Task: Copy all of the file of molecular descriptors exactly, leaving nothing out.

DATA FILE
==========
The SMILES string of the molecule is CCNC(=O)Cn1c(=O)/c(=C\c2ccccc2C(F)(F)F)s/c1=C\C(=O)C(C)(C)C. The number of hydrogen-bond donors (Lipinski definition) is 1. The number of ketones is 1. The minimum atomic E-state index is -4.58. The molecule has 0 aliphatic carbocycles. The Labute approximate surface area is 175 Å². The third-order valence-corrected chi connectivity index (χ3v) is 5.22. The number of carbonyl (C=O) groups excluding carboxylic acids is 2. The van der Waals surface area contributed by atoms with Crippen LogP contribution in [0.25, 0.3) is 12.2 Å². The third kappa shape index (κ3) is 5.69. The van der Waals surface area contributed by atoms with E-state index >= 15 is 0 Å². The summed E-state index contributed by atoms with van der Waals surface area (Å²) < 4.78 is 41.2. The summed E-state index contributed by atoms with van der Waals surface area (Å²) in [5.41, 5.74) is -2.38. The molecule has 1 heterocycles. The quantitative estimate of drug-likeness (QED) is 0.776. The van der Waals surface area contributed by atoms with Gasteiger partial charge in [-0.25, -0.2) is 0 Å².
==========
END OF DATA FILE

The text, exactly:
The SMILES string of the molecule is CCNC(=O)Cn1c(=O)/c(=C\c2ccccc2C(F)(F)F)s/c1=C\C(=O)C(C)(C)C. The number of hydrogen-bond donors (Lipinski definition) is 1. The number of ketones is 1. The minimum atomic E-state index is -4.58. The molecule has 0 aliphatic carbocycles. The Labute approximate surface area is 175 Å². The third-order valence-corrected chi connectivity index (χ3v) is 5.22. The number of carbonyl (C=O) groups excluding carboxylic acids is 2. The van der Waals surface area contributed by atoms with Crippen LogP contribution in [0.25, 0.3) is 12.2 Å². The third kappa shape index (κ3) is 5.69. The van der Waals surface area contributed by atoms with E-state index >= 15 is 0 Å². The summed E-state index contributed by atoms with van der Waals surface area (Å²) < 4.78 is 41.2. The summed E-state index contributed by atoms with van der Waals surface area (Å²) in [5.41, 5.74) is -2.38. The molecule has 1 heterocycles. The quantitative estimate of drug-likeness (QED) is 0.776. The van der Waals surface area contributed by atoms with Gasteiger partial charge in [-0.25, -0.2) is 0 Å².